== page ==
On behalf of the members of the
Cabinet I admit the first chargo,
that tho Marshal, with the appiovul
of a majority of tho Cabinet, main
tained an armed guard. I not only
admit it, but say wc did it distinctly
against the Attorney-General's
wishes, nud that he did everything
to prevent it, or that the only thing
he did to prevent it was going down
to tho Station llouso to see what
was going on. Instead of thu Mar
shal deserving censure he deserves
the thnnks of this community, after
the ovent of July 30, that he had
the courage and the independence
to take such measures to prevent
tho recmrcncc of such events. If I
cannot give sufficient reasons for
justifying the other membcis of the
Cabinet, in advising and supporting
the Marshal, I ask that they be con
demned. The dofenso of the major
ity of the Cabinet is that V. V.
Ashford and R. W. Wilcox contem
plated a disturbance at that time,
and that the Attorney-General, if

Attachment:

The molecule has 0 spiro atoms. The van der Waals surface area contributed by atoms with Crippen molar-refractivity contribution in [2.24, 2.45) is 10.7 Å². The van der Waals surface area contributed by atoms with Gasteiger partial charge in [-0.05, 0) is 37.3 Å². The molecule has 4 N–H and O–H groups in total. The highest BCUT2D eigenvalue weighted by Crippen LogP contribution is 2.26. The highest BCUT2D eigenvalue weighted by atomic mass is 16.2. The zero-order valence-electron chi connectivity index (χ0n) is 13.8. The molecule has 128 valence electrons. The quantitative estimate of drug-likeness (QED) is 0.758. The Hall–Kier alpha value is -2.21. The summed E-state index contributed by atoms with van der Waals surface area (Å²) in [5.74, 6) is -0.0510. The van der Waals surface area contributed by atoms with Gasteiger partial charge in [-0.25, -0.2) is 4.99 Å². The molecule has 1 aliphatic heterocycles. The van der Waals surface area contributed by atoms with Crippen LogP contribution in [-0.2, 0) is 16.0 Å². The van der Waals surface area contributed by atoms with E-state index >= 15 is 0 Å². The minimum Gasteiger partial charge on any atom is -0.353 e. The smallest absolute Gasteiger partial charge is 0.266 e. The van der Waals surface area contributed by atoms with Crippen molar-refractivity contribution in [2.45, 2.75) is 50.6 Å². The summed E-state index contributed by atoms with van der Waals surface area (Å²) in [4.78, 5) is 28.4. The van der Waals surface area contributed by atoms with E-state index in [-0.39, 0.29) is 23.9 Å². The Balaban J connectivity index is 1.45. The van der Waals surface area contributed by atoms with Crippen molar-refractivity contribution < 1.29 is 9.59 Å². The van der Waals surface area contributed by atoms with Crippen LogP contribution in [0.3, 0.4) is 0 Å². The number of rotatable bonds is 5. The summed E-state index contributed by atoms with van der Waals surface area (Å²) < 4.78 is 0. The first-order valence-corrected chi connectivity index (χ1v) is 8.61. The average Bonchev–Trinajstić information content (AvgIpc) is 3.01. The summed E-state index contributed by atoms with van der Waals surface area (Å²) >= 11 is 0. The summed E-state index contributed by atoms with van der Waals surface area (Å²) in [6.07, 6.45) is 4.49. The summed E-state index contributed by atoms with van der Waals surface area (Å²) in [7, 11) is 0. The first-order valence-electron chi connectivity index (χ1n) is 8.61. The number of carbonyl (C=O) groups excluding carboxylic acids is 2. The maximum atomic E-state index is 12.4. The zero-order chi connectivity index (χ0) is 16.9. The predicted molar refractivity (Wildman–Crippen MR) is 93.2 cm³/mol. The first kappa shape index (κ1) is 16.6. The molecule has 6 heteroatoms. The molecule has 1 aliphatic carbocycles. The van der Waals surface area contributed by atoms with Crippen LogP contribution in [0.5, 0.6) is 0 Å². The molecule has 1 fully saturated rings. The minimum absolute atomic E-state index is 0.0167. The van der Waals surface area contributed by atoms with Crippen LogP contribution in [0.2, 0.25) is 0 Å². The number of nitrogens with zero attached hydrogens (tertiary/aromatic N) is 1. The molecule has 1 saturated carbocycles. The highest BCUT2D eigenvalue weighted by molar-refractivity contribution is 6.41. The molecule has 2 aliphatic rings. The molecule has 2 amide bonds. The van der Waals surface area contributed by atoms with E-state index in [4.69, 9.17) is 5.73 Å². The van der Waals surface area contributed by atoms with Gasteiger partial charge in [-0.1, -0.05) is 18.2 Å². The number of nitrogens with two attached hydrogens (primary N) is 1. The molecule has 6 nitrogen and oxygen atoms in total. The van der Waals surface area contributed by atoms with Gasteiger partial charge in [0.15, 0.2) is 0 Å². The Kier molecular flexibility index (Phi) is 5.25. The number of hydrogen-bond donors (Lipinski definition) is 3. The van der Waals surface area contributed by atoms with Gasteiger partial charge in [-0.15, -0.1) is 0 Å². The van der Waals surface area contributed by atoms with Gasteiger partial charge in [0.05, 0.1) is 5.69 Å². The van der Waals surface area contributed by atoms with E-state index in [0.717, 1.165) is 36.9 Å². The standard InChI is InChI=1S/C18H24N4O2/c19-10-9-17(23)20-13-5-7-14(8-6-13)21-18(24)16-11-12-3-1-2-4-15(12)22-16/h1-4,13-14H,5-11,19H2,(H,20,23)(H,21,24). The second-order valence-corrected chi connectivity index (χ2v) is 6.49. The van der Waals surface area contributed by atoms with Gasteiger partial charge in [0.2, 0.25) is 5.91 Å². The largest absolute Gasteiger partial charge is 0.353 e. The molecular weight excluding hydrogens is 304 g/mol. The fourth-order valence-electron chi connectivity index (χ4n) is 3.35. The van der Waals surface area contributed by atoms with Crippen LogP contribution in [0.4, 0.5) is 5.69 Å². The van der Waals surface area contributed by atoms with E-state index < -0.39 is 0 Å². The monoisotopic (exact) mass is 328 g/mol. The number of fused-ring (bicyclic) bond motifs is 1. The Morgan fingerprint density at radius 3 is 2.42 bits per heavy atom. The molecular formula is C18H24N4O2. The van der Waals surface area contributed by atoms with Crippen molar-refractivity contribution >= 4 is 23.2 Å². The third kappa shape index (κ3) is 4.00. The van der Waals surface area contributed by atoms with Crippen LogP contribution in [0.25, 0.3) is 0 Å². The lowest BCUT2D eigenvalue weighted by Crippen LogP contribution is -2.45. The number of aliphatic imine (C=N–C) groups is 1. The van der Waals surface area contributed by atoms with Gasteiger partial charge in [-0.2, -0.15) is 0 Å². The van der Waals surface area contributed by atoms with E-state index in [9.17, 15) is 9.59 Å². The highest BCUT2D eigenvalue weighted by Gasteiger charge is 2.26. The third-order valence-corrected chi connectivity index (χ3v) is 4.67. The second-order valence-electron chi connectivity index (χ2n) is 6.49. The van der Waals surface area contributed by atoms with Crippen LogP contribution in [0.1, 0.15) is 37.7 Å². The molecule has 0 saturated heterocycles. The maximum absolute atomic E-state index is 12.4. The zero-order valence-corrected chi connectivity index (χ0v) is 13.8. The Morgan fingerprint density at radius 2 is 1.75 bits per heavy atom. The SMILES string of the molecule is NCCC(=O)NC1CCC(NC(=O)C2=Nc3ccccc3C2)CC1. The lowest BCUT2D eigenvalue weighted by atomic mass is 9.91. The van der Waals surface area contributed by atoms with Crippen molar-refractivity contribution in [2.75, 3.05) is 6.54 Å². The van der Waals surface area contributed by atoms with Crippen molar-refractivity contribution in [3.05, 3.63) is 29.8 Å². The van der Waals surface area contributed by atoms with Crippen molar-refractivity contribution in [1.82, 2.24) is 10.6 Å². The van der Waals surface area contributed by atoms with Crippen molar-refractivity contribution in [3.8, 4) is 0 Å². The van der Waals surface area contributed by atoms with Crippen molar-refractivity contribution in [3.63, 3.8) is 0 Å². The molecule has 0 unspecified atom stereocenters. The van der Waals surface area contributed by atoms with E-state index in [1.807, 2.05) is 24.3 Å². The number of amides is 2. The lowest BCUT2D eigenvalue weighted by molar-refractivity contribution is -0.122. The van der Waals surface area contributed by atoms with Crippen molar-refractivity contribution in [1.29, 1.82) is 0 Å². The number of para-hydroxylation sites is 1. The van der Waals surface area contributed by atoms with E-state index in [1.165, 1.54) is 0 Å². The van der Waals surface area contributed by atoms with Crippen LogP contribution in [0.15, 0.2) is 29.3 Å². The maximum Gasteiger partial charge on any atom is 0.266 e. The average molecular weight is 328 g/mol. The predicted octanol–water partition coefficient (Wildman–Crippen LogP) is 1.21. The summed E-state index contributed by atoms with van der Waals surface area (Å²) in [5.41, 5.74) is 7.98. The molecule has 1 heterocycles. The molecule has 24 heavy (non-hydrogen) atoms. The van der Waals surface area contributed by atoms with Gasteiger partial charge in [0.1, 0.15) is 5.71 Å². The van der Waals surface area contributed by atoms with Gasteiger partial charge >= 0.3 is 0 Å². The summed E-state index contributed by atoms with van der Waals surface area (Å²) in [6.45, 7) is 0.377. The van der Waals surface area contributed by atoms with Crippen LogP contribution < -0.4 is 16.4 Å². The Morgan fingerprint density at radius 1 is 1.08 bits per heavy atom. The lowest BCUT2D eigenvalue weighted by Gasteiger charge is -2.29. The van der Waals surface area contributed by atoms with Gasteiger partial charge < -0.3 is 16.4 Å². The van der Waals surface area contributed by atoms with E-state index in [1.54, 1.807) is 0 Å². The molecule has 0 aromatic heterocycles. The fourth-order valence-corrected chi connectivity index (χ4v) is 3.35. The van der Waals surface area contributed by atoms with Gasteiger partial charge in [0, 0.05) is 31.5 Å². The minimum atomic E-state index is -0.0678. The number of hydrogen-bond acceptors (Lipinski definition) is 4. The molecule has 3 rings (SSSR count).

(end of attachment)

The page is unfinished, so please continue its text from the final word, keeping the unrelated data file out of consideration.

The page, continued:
not in sympathy with their plan,
was conniving at it. I maintain that
I am not required to ptoduco such
proof as would lie necessary beforo
n jury, that theso gentlemen were
contemplating such a movoruont,
but only to show good reasons for
believing that such w&3 the fact. I
do not propose to go Into any rhe
toric here, or use a lot of adjectives.
I will only make a plain statement
of fac'.9, and allow gentlemen hero
to driw their own conclusions.
The reasons upon which wo acted
Involved a considerable amount of
the history of Hawaii for thu Inst
three years. I do not propose to
state any fads other than I consider
essential. There area lntge number
of facts which I think do "bear upon
the subject but I have stricken them
out because there aro sulllcient left
for Hie information of the House. I
have arranged the statcmenti not